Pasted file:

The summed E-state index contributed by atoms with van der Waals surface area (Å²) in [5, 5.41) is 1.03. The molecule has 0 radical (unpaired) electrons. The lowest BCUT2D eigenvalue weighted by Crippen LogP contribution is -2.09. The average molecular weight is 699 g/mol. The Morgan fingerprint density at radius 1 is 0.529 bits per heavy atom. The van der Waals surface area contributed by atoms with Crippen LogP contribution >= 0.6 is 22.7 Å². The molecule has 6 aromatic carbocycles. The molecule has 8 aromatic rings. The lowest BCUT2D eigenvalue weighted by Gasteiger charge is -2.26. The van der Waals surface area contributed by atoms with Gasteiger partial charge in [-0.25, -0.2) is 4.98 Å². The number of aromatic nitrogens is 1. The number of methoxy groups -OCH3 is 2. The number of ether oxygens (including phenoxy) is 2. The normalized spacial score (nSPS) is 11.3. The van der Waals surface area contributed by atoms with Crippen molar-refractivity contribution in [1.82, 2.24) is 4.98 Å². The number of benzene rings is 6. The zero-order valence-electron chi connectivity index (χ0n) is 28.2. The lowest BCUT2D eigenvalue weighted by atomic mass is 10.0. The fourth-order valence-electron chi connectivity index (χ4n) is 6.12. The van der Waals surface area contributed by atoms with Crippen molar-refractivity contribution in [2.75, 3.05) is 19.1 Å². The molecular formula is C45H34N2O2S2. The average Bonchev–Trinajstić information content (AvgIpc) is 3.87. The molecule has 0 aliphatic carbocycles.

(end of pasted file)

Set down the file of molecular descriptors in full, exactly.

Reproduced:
The summed E-state index contributed by atoms with van der Waals surface area (Å²) in [5, 5.41) is 1.03. The molecule has 0 radical (unpaired) electrons. The lowest BCUT2D eigenvalue weighted by Crippen LogP contribution is -2.09. The average molecular weight is 699 g/mol. The Morgan fingerprint density at radius 1 is 0.529 bits per heavy atom. The van der Waals surface area contributed by atoms with Crippen LogP contribution >= 0.6 is 22.7 Å². The molecule has 6 aromatic carbocycles. The molecule has 8 aromatic rings. The lowest BCUT2D eigenvalue weighted by Gasteiger charge is -2.26. The van der Waals surface area contributed by atoms with Gasteiger partial charge in [-0.25, -0.2) is 4.98 Å². The number of aromatic nitrogens is 1. The number of methoxy groups -OCH3 is 2. The number of ether oxygens (including phenoxy) is 2. The normalized spacial score (nSPS) is 11.3. The van der Waals surface area contributed by atoms with Crippen molar-refractivity contribution in [1.82, 2.24) is 4.98 Å². The number of benzene rings is 6. The zero-order valence-electron chi connectivity index (χ0n) is 28.2. The lowest BCUT2D eigenvalue weighted by atomic mass is 10.0. The fourth-order valence-electron chi connectivity index (χ4n) is 6.12. The van der Waals surface area contributed by atoms with Crippen molar-refractivity contribution in [2.75, 3.05) is 19.1 Å². The molecular formula is C45H34N2O2S2. The average Bonchev–Trinajstić information content (AvgIpc) is 3.87. The molecule has 0 aliphatic carbocycles.